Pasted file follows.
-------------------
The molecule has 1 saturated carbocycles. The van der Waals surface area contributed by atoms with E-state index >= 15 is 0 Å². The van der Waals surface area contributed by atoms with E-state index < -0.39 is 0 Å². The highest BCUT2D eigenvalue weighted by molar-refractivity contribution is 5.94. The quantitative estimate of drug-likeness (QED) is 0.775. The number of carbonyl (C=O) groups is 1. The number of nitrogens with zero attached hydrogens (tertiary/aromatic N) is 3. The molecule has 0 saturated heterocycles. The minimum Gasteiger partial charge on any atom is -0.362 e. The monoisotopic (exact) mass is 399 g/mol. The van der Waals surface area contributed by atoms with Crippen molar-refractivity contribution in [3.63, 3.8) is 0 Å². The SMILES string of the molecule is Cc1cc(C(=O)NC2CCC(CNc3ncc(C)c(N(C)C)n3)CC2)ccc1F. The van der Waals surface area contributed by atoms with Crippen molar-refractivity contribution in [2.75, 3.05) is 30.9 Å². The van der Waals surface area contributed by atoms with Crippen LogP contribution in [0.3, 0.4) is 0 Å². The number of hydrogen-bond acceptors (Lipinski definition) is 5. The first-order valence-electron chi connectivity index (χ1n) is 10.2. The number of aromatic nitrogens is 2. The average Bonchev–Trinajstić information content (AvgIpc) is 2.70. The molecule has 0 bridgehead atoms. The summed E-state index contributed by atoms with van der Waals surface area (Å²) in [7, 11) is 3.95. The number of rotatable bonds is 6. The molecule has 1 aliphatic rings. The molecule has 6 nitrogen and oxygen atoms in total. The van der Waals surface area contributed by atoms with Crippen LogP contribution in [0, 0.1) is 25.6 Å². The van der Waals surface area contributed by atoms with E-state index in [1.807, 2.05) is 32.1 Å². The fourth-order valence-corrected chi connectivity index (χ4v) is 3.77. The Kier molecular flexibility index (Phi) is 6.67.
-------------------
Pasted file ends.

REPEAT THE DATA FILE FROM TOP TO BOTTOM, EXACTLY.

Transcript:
The molecule has 1 saturated carbocycles. The van der Waals surface area contributed by atoms with E-state index >= 15 is 0 Å². The van der Waals surface area contributed by atoms with E-state index < -0.39 is 0 Å². The highest BCUT2D eigenvalue weighted by molar-refractivity contribution is 5.94. The quantitative estimate of drug-likeness (QED) is 0.775. The number of carbonyl (C=O) groups is 1. The number of nitrogens with zero attached hydrogens (tertiary/aromatic N) is 3. The molecule has 0 saturated heterocycles. The minimum Gasteiger partial charge on any atom is -0.362 e. The monoisotopic (exact) mass is 399 g/mol. The van der Waals surface area contributed by atoms with Crippen molar-refractivity contribution in [3.63, 3.8) is 0 Å². The SMILES string of the molecule is Cc1cc(C(=O)NC2CCC(CNc3ncc(C)c(N(C)C)n3)CC2)ccc1F. The van der Waals surface area contributed by atoms with Crippen molar-refractivity contribution in [2.75, 3.05) is 30.9 Å². The van der Waals surface area contributed by atoms with Crippen LogP contribution in [0.3, 0.4) is 0 Å². The number of hydrogen-bond acceptors (Lipinski definition) is 5. The first-order valence-electron chi connectivity index (χ1n) is 10.2. The number of aromatic nitrogens is 2. The average Bonchev–Trinajstić information content (AvgIpc) is 2.70. The molecule has 0 bridgehead atoms. The summed E-state index contributed by atoms with van der Waals surface area (Å²) in [7, 11) is 3.95. The number of rotatable bonds is 6. The molecule has 1 aliphatic rings. The molecule has 6 nitrogen and oxygen atoms in total. The van der Waals surface area contributed by atoms with Crippen LogP contribution in [0, 0.1) is 25.6 Å². The van der Waals surface area contributed by atoms with E-state index in [1.807, 2.05) is 32.1 Å². The fourth-order valence-corrected chi connectivity index (χ4v) is 3.77. The Kier molecular flexibility index (Phi) is 6.67.